I’m hoping we’ll start recording instruments in the near future when we’re better at playing them!

It’s all great fun and I like the challenge of trying to automate the process more, but the big problem is going from the midi or musicXML files Notion exports to Logic. A lot of the articulations and the chords get lost. I can’t even import them into GarageBand on iOS.

So, if anyone knows of a better way to move from Notion on iPad to Logic-esqe production, please let me know!

Apps on iPad Pro 9.7”
Notion for writing songs.
Capo for learning songs.
insTuner for guitar and voice tuning.
Documents for saving videos.

On 15” MacBook Pro 2017:
Logic Pro X for production (so much still to learn).
Numbers and BBEdit help me get final lyrics from the score into a text file.
BetterTouchTool to run an AppleScript that adds lyrics and album art to songs bounced to iTunes.


I’m definitely a hobbyist.
I use Logic on iMac which offers so much more than I need and I am unlikely to ever outgrow it. Despite being really powerful it is easy to use for those who want to keep it simple.
I have recently started using Band in a Box to get ideas down quickly, it is an amazing app. Anything I want to develop further I transfer into Logic.
On the ipad I have accumulated a fairly lengthy list of synths etc. Great for experimenting on the move.
I also have a number of guitar related apps such as ChordBank and Guitar Gravitas.
Music making has never been more fun.

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Capo and iReal are really great tools. I haven’t really played with Capo since their latest update, but as a non-guitarist it looked very good.

I agree, and it’s never been more approachable. My friend has sketched out whole ideas on an iPad in GarageBand. He has the melody, I work out and write down the chords and then he takes that and makes a whole song. GarbageBand is so easy a drummer can use it! :rofl::joy:

I make music with my kids, so just as a hobby. I use Logic Pro X and find it easy to use, intuitive and unbelievably powerful for the price. Hardware-wise I use a full-size 88 key midi keyboard and I use the Logic Remote on the iPad.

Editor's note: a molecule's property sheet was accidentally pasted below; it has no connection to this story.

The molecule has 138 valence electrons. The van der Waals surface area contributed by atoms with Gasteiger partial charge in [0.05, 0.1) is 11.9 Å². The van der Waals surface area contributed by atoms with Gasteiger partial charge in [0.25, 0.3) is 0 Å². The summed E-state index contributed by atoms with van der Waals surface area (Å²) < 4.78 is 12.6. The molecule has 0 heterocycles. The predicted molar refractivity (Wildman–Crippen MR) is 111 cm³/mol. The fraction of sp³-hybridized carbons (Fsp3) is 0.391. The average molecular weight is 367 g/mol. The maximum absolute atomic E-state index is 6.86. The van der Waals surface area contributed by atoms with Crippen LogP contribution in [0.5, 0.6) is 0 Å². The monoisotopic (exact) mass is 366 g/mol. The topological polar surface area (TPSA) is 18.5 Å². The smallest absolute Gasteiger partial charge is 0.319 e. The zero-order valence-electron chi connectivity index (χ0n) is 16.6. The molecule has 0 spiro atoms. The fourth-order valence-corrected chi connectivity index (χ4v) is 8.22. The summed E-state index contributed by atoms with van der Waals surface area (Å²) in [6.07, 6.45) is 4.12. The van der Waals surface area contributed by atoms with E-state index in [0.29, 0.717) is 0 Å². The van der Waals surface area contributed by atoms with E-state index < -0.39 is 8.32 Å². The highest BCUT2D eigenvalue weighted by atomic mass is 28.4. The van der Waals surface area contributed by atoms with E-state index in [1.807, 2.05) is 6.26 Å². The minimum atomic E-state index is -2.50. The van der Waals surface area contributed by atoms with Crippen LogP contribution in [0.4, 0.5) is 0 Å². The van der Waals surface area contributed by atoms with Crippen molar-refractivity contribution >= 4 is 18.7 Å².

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Hi, everyone! I am a music performer and university music professor. On any given week, I work with a mixture of jazz, commercial, and classical music, as well as Christian worship music at my church. My main instruments are saxophone, clarinet, and flute, and I dabble in piano, guitar, and singing (my wife is the trained vocalist).


2015 MacBook Pro 13”
2nd Gen iPad Pro

Audio Interfaces

Focusrite Scarlett 18i8 (3rd gen; home interface)
Shure MVi (mobile interface)
Shure MV88 (iPhone Mic)



Logic Pro X
GarageBand for iOS
Shure Motiv


Final Cut Pro X
Adobe Rush

Practice/Performance Tools

iStroboSoft Tuner
Voice Recorder
Music Memos
AirTable for repertoire list


Shared Apple Notes or Google Docs
Experimenting with LessonKeeper
GoodNotes or ForScore for Annotations


Square Invoices
Keyboard Maestro
Drafts and TextExpander actions for common communications


@Justin_Pierce A fellow doubler! Nice to meet you!

I mostly teach private woodwind lessons, but also performed all sorts of gigs back when there was live performances.

2015 MBP 13"
iPad Pro (2nd gen) 12.9" - perfect for reading 2 pages of music
2010 iMac w/SSD - computer in teaching studio

MOTU M2 USB audio interface
Rode NT2-a microphone

Scanner Pro
Garageband (Mac)
Numbers (business organizing)
Rock Out Loud Live - online lesson platform (skinned Jitsi)


I had a notification for this thread when I logged back in; wanted to point out Anytune for non-guitarists who want some of the features that Capo provides. I’ve made great use out of it in live rehearsals before COVID, and distance learning since then. My understanding is it’s a lot like Transcribe, though perhaps a bit more modern.